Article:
Saturday, September 22, 2012

You Call Yourself A Creator?!

To be a creator, you yourself must be creative.

I have a bone to pick with many so-called "creators" on YouTube. Stop asking your audience to do your job for you!

Recently, more and more, I have seen YouTuber's putting out these types of questions, "What should I make a video about?", "Anyone have an idea of a topic I could discuss in a video?", "Hey viewers, decide, my next video! Tell me what you want to see me do!" Okay, that last one isn't a question, but they're all the same. A so-called creator is asking their audience to be creative FOR them.

Now, I'm all for interaction, and most people enjoy a "choose your own adventure" story every now and then, but that is not what's happening here. People who have created YouTube channels have done so because, at some point, they believed that they had something to share with other people in the form of video. Your YouTube channel should be your creative outlet, not a place for other people to make you dance around like a puppet, unless that's your gimmick, and if that works for you and your viewers, then okay and please disregard this post.

As a viewer myself, I know that when I put on my favorite TV show or my favorite web series, I like to sit back and watch the stories the writers have dreamed up. When I watch Ze Frank, WheezyWaiter, Mickeleh, or the Vlogbrothers, I like to hear them talk about the topics and issues that are interesting to them. I like to see how passionate they are about the things they care about, which might be things I knew nothing about before. I like to learn new things, so maybe it's just me, but I don't want to tell the Vlogbrothers what they should talk about in their videos. (If I thought I had better ideas than them, I would make my own videos.)

Thankfully, besides Question Tuesdays,the Vlogbrothers are not the ones asking their viewers to tell them what to do. As in the case of Question Tuesday (videos in which the Vlogbrothers answer questions from their viewers), I think it is completely fine if a YouTube creator asks for audience guidance or interaction once in a while. However, this trend of YouTuber's not making any videos until a viewer comes up with a topic for them to discuss is ridiculous.

You created your YouTube channel to share yourself in some way. So do a self assessment. Find that spark inside, the thing that you are passionate about and go from there. Let that fuel your creativity. I spend enough energy on my own creative projects, so don't ask me to be creative for you too.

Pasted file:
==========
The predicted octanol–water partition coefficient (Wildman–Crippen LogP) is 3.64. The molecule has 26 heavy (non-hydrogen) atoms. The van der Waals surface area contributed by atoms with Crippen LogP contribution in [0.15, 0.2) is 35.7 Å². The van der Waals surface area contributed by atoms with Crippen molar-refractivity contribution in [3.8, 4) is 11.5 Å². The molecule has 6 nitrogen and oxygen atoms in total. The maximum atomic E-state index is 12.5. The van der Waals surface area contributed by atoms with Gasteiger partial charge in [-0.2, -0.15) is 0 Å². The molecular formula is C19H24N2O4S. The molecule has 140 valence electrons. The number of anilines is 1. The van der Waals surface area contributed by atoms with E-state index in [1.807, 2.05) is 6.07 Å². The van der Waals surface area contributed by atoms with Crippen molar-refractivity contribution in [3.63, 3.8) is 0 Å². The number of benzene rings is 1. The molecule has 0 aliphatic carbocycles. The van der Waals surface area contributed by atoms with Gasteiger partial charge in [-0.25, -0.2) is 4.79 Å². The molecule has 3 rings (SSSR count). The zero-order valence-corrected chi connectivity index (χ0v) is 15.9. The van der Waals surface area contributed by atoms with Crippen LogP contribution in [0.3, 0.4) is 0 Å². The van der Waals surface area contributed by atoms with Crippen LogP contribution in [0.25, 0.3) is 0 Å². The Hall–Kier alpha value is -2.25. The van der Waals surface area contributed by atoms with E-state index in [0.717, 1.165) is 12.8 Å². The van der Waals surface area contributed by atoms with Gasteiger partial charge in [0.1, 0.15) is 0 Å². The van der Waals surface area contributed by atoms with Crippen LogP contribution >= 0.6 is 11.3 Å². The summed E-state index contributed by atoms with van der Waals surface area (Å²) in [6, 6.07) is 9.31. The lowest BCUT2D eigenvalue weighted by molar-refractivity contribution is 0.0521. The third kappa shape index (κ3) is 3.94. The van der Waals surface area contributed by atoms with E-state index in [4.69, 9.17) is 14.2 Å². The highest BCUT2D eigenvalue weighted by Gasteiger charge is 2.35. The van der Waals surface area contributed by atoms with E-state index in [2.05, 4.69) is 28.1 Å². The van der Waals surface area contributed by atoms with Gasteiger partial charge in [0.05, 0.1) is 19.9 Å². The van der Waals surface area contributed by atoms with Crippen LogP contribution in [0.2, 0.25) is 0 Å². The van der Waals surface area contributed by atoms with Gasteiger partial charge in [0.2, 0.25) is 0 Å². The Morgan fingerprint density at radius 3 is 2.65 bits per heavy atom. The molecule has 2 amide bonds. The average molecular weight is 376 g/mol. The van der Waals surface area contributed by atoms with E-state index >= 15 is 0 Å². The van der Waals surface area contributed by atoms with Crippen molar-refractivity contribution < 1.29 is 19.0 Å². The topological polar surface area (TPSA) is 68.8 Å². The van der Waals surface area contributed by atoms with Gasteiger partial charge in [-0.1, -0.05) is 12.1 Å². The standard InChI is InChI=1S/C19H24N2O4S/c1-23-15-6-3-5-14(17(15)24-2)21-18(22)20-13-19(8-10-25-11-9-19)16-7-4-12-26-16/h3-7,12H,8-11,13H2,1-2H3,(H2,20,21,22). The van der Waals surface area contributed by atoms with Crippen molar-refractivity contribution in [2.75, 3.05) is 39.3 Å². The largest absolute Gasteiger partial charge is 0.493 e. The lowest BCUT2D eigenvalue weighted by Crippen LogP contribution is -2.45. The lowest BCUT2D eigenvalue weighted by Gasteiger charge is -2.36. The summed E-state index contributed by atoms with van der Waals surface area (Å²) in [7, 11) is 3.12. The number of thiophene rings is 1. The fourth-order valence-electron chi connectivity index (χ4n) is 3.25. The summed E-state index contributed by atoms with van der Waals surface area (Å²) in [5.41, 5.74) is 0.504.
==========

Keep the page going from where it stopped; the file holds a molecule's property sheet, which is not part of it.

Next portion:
There is a huge difference between collaborating with your viewers to make a video, and you just being too lazy to think of anything on your own. Personally, I think it is better for you to not post anything for a while if you're just not feeling inspired, than to fall into this habit of asking other people to tell you what to do.

So there's my argument. If you're not feeling inspired. Go to a park, read a book, do some research, anything that you feel will help you out, but turning to your viewers and asking them to do your job is a bad idea. Why would anyone want to watch videos from a person who doesn't appear to have any original ideas? Don't sell yourself short. Instead, really sell yourself!

For everyone's sake, watch a CommunityChannel video and at the very least reinact one of your craziest dreams with yourself as all the characters before you start begging viewers to decide your every move. Dan Brown already proved that that was a bad idea, so just don't do it!

1 comment:

  1. I have noticed this trend lately. I see the posts on Tumblr or Twitter, the "hey guys, what should I talk about today?" posts, and I have thought exactly the same thing. I mean, I for one have a list of videos I want to do, just lack the motivation or an approximate idea of when/how to pull it off.

    I'm lousy with ideas, and I certainly ain't handing them out to other Youtubers.